May 30 , 2008

Marvel Group, Inc.


Proflex Products Inc.

General Construction Materials

Staples Contract & Commercial, Inc.




Workplace Furnishings


General Construction Adhesives




Key-Horn, Inc.

Floor Underlayment

Panolam Industries

Surfacing Materials


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2211 Newmarket Parkway
Suite 110
Marietta, Georgia 30067




Cleaning or Contributing?

Today, the marketplace is flooded with different types of cleaning products. The manufacturers of these products are faced with the challenge of creating effective cleaning products for a wide variety of applications that remove indoor pollutants such as dust, viruses, bacteria, particulates, endotoxins, allergens and mold, while not adding more of these same pollutants, or volatile organic compounds (VOCs) back into the air.

You may be asking yourself, “What does this mean for me?” Well, if you spend anytime cleaning, or in an indoor environment that has recently been cleaned, you should. Adults in the US spend an average of 20 to 30 minutes a day cleaning their homes. And three million people in the US are employed as janitors, cleaners, maids and housekeeping staff, which represent more than two percent of the working population. In addition, we all spend a significant amount of our indoor time in these environments.

A number of studies have confirmed that dust control and deep cleaning are effective methods for reducing level of viruses, bacteria, particulates, endotoxins, molds and allergens in indoor environments. However, results have also demonstrated that the product and processes used to keep indoor environments clean may also contribute to indoor air pollution. In many cases, VOC emissions from cleaning products and application processes, which building occupants can easily inhale, are the primary cause of concern.

Indoor air contains a plethora of chemicals, particles and anywhere from 100 to 1,000 different VOCs, and people can easily inhale them. Some VOCs can cause eye, nose and throat irritation; cough; headache; general flu-like illnesses; skin irritation; and some can cause cancer. Common VOCs and the types/use of the product found in offices, schools and homes include; fragrance/disinfectants (acetaldehyde), surface cleaners (acetone, butoxyethanol, etc…), orange fragrance (limonene), pine fragrance (pinene), deodorizers (dichlorobenzene) and disinfectants (ethanol), just to name a few.

Given the list above, it isn’t shocking to find out that exposure to VOCs and other sources in indoor spaces can cause building occupants to feel uncomfortable, distracted or sick to the point that it interferes with their ability to work. Additionally, missed work days with reduced activity can cost businesses billions of dollars in lost productivity. Children’s exposure to VOCs from cleaning chemicals and other sources in schools is another major cause for concern. Children’s physiological makeup is different from adults, allowing them to breathe in more air with respect to their body mass. This means that they have greater exposure to indoor air pollutants and are at particular risk of health problems from breathing in VOCs.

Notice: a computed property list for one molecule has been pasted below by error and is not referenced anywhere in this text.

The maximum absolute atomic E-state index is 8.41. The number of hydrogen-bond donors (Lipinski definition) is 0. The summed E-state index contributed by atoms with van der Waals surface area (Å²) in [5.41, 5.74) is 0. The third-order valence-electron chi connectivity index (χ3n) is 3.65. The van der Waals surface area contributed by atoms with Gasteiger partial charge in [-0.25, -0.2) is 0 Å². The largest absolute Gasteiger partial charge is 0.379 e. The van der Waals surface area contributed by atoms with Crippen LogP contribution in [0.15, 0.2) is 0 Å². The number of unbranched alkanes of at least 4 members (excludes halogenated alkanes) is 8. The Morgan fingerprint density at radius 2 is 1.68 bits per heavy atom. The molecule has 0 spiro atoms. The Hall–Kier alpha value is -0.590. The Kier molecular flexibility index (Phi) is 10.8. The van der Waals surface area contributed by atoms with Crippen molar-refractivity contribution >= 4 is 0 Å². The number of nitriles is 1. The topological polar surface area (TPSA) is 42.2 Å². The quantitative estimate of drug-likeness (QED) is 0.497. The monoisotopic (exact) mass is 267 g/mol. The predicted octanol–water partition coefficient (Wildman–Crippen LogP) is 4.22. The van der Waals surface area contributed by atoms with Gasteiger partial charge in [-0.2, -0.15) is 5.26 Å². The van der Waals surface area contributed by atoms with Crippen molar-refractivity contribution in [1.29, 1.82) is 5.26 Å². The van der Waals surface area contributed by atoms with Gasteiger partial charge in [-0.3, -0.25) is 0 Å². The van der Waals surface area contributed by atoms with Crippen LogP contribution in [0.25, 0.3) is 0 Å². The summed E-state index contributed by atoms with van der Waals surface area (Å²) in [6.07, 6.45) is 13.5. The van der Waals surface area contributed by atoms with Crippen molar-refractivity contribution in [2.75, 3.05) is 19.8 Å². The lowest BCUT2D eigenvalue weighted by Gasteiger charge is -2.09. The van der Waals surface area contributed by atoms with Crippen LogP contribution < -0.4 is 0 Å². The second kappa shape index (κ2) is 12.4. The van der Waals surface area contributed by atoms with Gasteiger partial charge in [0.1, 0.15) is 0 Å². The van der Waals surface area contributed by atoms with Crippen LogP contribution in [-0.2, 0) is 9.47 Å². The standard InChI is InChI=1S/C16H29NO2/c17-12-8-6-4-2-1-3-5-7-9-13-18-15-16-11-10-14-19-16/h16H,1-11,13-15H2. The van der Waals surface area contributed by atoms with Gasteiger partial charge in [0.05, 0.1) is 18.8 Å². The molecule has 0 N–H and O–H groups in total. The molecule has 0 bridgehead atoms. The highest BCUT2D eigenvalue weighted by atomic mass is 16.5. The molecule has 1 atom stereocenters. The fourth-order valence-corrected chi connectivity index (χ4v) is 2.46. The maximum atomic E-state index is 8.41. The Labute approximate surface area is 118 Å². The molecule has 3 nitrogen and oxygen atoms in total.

As a result, poor indoor air quality (IAQ) in schools places 10 percent (27.5 million people) of the US population at risk for health problems such as coughing, eye irritation, headache, asthma, and allergies. Among those more at risk are the more than six million students who have asthma. Asthma is the leading cause of school absenteeism and hospitalization in children under the age of 15. It also accounts for an estimated 14 million lost school days and $16 billion in annual healthcare expenditures for both children and adults.

Now that you know why the products you choose to clean your office, home or school make a difference, lets look into how to choose a low-emitting VOC cleaning product. First and foremost, there is a major difference between VOC emissions and VOC content as many products certified as green or environmentally friendly are rated by their VOC content, not their emissions. Measuring a VOC by content (weight) does not give a clear picture of how many VOCs are being released into the air once the product is used. A product may have 10 percent VOCs by weight, which may be low enough to classify it as green or environmentally friendly, but if it is packaged as an aerosol, it will atomize the VOC particles during use, increasing the potential for airborne exposure.